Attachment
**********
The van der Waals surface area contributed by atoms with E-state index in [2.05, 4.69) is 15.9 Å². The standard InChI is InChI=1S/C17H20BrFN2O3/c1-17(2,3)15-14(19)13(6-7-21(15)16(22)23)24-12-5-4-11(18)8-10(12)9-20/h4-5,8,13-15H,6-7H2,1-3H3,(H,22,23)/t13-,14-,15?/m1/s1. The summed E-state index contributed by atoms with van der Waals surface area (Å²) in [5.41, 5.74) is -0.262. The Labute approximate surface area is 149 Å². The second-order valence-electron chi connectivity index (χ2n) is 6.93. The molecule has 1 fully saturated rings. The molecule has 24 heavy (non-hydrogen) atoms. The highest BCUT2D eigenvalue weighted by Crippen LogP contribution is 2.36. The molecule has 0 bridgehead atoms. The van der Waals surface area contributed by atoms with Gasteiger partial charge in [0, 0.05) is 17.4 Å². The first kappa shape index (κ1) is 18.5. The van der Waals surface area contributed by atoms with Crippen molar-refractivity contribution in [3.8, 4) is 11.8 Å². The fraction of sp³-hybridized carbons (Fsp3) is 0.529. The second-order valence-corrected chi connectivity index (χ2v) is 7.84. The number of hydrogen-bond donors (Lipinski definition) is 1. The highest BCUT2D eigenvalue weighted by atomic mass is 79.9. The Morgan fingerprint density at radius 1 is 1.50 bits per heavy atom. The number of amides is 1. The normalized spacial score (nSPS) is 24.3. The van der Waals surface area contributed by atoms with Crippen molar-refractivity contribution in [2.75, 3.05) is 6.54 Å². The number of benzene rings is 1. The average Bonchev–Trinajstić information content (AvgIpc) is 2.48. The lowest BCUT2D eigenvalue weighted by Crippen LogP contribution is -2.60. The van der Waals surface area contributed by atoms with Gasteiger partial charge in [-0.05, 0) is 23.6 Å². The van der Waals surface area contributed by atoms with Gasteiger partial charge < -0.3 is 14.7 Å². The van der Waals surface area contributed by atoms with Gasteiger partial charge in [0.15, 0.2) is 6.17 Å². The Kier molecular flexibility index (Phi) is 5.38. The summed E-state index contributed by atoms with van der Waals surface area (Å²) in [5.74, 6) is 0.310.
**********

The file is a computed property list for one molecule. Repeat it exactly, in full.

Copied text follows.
The van der Waals surface area contributed by atoms with E-state index in [2.05, 4.69) is 15.9 Å². The standard InChI is InChI=1S/C17H20BrFN2O3/c1-17(2,3)15-14(19)13(6-7-21(15)16(22)23)24-12-5-4-11(18)8-10(12)9-20/h4-5,8,13-15H,6-7H2,1-3H3,(H,22,23)/t13-,14-,15?/m1/s1. The summed E-state index contributed by atoms with van der Waals surface area (Å²) in [5.41, 5.74) is -0.262. The Labute approximate surface area is 149 Å². The second-order valence-electron chi connectivity index (χ2n) is 6.93. The molecule has 1 fully saturated rings. The molecule has 24 heavy (non-hydrogen) atoms. The highest BCUT2D eigenvalue weighted by Crippen LogP contribution is 2.36. The molecule has 0 bridgehead atoms. The van der Waals surface area contributed by atoms with Gasteiger partial charge in [0, 0.05) is 17.4 Å². The first kappa shape index (κ1) is 18.5. The van der Waals surface area contributed by atoms with Crippen molar-refractivity contribution in [3.8, 4) is 11.8 Å². The fraction of sp³-hybridized carbons (Fsp3) is 0.529. The second-order valence-corrected chi connectivity index (χ2v) is 7.84. The number of hydrogen-bond donors (Lipinski definition) is 1. The highest BCUT2D eigenvalue weighted by atomic mass is 79.9. The Morgan fingerprint density at radius 1 is 1.50 bits per heavy atom. The number of amides is 1. The normalized spacial score (nSPS) is 24.3. The van der Waals surface area contributed by atoms with Crippen molar-refractivity contribution in [2.75, 3.05) is 6.54 Å². The number of benzene rings is 1. The average Bonchev–Trinajstić information content (AvgIpc) is 2.48. The lowest BCUT2D eigenvalue weighted by Crippen LogP contribution is -2.60. The van der Waals surface area contributed by atoms with Gasteiger partial charge in [-0.05, 0) is 23.6 Å². The van der Waals surface area contributed by atoms with Gasteiger partial charge < -0.3 is 14.7 Å². The van der Waals surface area contributed by atoms with Gasteiger partial charge in [0.15, 0.2) is 6.17 Å². The Kier molecular flexibility index (Phi) is 5.38. The summed E-state index contributed by atoms with van der Waals surface area (Å²) in [5.74, 6) is 0.310.